Saturn’s largest moon (the solar system’s second largest moon), Titan, was discovered in 1655 by Dutch astronomer Christiaan Huygens. In 1944, Gerard Kuiper demonstrated that Titan’s dense atmosphere has the spectral signature of methane. Up until the arrival of the voyager 1 in 1980 and Cassini-Huygens in 2004, Titan was somewhat of a mystery with its surface features hidden beneath thick layers of clouds and haze.
Although the surface was still hidden, Voyager was able to learn much about the moon’s planet-like atmosphere. Titan’s huge atmosphere creates a surface pressure of 1.5 bars, a temperature of 94K, and a density of 5.3kg/m3. This surface temperature is close to the triple point of methane, which could mean that Titan has a methane cycle similar to Earth’s hydrological cycle.
In 2005, ESA’s Huygens Probe was released from Cassini and entered Titan’s atmosphere. It discovered that Titan and Earth’s atmosphere share a similar altitude/temperature relationship. On Earth, the temperature decreases with altitude in the troposphere, increases in the stratosphere due to the absorption of UV rays in the ozone, decreases in the mesosphere due to decreasing atmospheric density, and finally increases in the thermosphere due to the release of thermal energy caused by the breakup of molecules by solar radiation. On Titan, the temperature decreases with altitude in the troposphere, and increases in the stratosphere.
With several Cassini flybys, Titan’s mysterious surface is finally being revealed. Titan’s surface is incredibly Earth-like with rain-cut river beds, hydrocarbon lakes, and giant equatorial sand dunes. Much is still unknown about the surface, such as the depth of the lakes, and how the sand dunes are formed. Cassini Radar observations also confirmed that the entire crust of Titan is floating on top of a massive water ocean.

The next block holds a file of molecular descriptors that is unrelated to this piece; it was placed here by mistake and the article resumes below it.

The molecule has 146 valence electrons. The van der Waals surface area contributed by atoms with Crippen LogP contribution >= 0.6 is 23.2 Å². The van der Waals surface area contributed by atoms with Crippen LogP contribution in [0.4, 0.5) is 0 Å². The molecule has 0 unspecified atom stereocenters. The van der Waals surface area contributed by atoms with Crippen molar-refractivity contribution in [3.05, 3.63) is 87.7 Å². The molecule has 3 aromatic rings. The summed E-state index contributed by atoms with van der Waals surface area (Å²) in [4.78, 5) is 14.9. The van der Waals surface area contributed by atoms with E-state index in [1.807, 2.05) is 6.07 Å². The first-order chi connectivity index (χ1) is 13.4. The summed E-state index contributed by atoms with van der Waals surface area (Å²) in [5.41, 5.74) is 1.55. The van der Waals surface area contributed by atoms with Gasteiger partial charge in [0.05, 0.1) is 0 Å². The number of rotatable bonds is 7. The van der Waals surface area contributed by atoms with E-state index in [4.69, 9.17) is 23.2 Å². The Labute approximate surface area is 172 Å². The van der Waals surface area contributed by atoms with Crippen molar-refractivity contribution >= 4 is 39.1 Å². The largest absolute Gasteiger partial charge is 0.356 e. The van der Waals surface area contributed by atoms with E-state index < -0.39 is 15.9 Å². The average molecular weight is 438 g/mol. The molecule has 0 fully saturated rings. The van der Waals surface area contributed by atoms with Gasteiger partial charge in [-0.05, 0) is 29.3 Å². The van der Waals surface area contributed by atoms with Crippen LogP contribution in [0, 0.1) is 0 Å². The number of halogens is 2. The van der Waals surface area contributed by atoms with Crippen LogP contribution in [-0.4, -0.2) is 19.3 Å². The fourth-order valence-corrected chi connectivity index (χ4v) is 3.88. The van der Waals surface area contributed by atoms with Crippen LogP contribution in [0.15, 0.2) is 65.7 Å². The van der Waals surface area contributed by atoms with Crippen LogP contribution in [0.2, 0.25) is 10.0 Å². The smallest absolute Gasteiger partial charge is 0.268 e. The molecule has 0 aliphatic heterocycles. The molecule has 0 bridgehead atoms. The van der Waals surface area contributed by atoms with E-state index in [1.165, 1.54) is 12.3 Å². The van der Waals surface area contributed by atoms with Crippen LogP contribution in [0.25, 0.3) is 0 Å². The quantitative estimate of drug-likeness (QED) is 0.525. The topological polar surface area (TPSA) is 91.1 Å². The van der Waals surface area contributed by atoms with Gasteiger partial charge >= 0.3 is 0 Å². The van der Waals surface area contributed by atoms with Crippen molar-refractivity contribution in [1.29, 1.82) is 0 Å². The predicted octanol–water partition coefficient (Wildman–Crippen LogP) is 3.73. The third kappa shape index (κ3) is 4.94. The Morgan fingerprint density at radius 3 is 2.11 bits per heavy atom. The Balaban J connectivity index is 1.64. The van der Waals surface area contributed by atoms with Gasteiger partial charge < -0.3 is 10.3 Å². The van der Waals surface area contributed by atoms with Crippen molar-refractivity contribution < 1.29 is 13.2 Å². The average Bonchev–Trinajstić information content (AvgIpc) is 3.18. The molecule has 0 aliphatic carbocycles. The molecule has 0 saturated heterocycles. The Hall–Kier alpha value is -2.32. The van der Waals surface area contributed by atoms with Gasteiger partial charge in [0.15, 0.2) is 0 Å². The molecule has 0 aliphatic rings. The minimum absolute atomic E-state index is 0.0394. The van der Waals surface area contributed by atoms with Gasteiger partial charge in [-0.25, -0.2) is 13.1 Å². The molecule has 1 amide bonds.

On April 2008 a large storm cell, approximately the size of India, was observed using the combined technologies of several observatories, such as NASA’S Infrared Telescope located on Mauna Kea in Hawaii. This storm was observed over a tropical region which would be a typical place for tropical storms to develop. More recently, a second large storm system was observed over a more arid region, where such storms are less expected to develop. These storms could be capable of producing large amounts of precipitation which would sculpt the moon’s surface, creating the surface geology which we are just beginning to see.
With a continuing Cassini mission, including 20 plus Titan fly-bys, there is definitely more discoveries to come. Titan is a moon well worth exploring with complex orbiters and robotic landers, not only for further observations of Titan’s exotic surface features, but also to look for signs of extremophiles. Any such mission will be expensive and several years into the future, so in the meantime we can enjoy the only sounds ever recorded on a body other than Earth. These sounds were recorded by the Huygens Probe as it descended through Titan’s atmosphere: Sounds of Titan�